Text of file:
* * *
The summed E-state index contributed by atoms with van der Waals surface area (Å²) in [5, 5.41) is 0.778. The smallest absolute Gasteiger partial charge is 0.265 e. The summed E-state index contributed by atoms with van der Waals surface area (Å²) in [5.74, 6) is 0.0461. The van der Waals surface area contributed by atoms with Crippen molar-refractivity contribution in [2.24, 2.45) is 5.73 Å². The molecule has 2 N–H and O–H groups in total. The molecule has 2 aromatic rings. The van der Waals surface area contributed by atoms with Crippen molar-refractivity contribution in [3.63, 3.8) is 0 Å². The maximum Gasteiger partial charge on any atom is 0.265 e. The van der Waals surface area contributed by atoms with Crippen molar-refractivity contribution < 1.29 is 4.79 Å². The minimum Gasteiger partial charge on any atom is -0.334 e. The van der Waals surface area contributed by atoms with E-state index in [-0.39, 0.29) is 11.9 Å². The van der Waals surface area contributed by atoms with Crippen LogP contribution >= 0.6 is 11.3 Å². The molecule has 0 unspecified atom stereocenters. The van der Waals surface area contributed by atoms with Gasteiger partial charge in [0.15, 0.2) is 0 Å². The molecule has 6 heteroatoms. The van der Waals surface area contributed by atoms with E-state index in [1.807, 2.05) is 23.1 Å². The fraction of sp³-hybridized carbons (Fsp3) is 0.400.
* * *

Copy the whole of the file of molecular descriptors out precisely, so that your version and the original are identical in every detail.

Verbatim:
The summed E-state index contributed by atoms with van der Waals surface area (Å²) in [5, 5.41) is 0.778. The smallest absolute Gasteiger partial charge is 0.265 e. The summed E-state index contributed by atoms with van der Waals surface area (Å²) in [5.74, 6) is 0.0461. The van der Waals surface area contributed by atoms with Crippen molar-refractivity contribution in [2.24, 2.45) is 5.73 Å². The molecule has 2 N–H and O–H groups in total. The molecule has 2 aromatic rings. The van der Waals surface area contributed by atoms with Crippen molar-refractivity contribution in [3.63, 3.8) is 0 Å². The maximum Gasteiger partial charge on any atom is 0.265 e. The van der Waals surface area contributed by atoms with Crippen molar-refractivity contribution < 1.29 is 4.79 Å². The minimum Gasteiger partial charge on any atom is -0.334 e. The van der Waals surface area contributed by atoms with E-state index in [-0.39, 0.29) is 11.9 Å². The van der Waals surface area contributed by atoms with Crippen LogP contribution >= 0.6 is 11.3 Å². The molecule has 0 unspecified atom stereocenters. The van der Waals surface area contributed by atoms with Gasteiger partial charge in [0.15, 0.2) is 0 Å². The molecule has 6 heteroatoms. The van der Waals surface area contributed by atoms with E-state index in [1.807, 2.05) is 23.1 Å². The fraction of sp³-hybridized carbons (Fsp3) is 0.400.